The Morea expedition (French: Expédition de Morée ) is the name given in France to the land intervention of the French Army in the Peloponnese (at the time often still known by its medieval name, Morea ) between 1828 and 1833, at the time of the Greek War of Independence .

In 1821, the Greeks revolted against centuries-long Ottoman rule . They won numerous victories early on and declared independence. However, the declaration contradicted the principles of the Congress of Vienna and of the Holy Alliance , which imposed a European equilibrium of the status quo, outlawing any change. In contrast to what happened elsewhere in Europe, the Holy Alliance did not intervene to stop the liberal Greek insurgents.

The Greek victories had been short-lived. The Sultan had called to his aid his Egyptian vassal Muhammad Ali , who had dispatched his son Ibrahim Pasha to Greece with a fleet and 8,000 men, later adding a further 25,000 troops. [1] Ibrahim’s intervention proved decisive: the Peloponnese had been reconquered in 1825; the gateway town of Messolonghi had fallen in 1826; Athens had been taken in 1827. All that Greek nationalists still held was Nafplion , Hydra , Mani and Aegina .

The Morea expedition (French: Expédition de Morée ) is the name given in France to the land intervention of the French Army in the Peloponnese (at the time often still known by its medieval name, Morea ) between 1828 and 1833, at the time of the Greek War of Independence .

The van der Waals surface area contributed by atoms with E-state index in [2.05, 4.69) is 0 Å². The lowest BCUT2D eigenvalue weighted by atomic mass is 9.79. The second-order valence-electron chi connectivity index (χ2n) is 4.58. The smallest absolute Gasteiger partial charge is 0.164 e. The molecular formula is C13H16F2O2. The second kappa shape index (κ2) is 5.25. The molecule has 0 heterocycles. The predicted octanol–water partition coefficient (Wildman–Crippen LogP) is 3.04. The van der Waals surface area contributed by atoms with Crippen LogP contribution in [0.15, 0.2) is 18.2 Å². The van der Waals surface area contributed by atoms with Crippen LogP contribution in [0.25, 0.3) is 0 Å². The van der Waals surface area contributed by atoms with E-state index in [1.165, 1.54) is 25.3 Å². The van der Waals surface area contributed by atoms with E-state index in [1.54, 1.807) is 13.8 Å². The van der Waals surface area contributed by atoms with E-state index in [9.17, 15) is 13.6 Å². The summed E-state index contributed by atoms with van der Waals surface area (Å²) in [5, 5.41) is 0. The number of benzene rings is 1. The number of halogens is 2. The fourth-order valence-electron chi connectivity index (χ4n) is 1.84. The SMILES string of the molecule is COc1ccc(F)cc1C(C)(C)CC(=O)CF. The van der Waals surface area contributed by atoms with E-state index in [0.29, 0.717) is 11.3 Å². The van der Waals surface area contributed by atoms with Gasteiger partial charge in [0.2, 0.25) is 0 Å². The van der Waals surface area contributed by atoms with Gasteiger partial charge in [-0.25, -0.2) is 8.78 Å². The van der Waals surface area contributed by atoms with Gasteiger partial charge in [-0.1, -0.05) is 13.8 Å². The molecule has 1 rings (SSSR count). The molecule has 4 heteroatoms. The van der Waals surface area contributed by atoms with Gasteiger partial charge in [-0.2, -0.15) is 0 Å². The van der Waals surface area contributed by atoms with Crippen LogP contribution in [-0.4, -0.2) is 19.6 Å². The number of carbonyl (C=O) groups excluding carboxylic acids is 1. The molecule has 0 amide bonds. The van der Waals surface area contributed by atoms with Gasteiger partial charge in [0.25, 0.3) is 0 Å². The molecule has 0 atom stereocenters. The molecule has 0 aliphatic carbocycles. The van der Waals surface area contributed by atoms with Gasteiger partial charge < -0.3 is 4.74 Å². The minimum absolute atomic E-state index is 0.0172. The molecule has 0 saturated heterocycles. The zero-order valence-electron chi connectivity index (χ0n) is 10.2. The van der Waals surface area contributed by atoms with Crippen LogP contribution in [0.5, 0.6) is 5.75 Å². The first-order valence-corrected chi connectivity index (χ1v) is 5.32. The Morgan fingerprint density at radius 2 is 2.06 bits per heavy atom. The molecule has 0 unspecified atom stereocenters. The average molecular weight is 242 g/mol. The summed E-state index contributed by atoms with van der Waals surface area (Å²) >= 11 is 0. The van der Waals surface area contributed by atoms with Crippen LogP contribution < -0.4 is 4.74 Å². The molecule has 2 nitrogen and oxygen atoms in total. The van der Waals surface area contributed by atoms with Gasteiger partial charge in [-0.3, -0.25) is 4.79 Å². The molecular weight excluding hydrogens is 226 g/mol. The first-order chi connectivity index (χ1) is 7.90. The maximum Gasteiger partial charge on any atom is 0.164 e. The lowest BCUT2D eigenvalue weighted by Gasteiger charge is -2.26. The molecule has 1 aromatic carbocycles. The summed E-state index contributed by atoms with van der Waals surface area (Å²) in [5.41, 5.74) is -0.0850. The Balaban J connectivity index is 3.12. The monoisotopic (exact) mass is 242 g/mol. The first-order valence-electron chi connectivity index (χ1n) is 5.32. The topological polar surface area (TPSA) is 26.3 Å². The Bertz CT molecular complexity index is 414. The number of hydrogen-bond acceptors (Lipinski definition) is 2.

In 1821, the Greeks revolted against centuries-long Ottoman rule . They won numerous victories early on and declared independence. However, the declaration contradicted the principles of the Congress of Vienna and of the Holy Alliance , which imposed a European equilibrium of the status quo, outlawing any change. In contrast to what happened elsewhere in Europe, the Holy Alliance did not intervene to stop the liberal Greek insurgents.

The Greek victories had been short-lived. The Sultan had called to his aid his Egyptian vassal Muhammad Ali , who had dispatched his son Ibrahim Pasha to Greece with a fleet and 8,000 men, later adding a further 25,000 troops. [1] Ibrahim’s intervention proved decisive: the Peloponnese had been reconquered in 1825; the gateway town of Messolonghi had fallen in 1826; Athens had been taken in 1827. All that Greek nationalists still held was Nafplion , Hydra , Mani and Aegina .

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Posted by 2018 article

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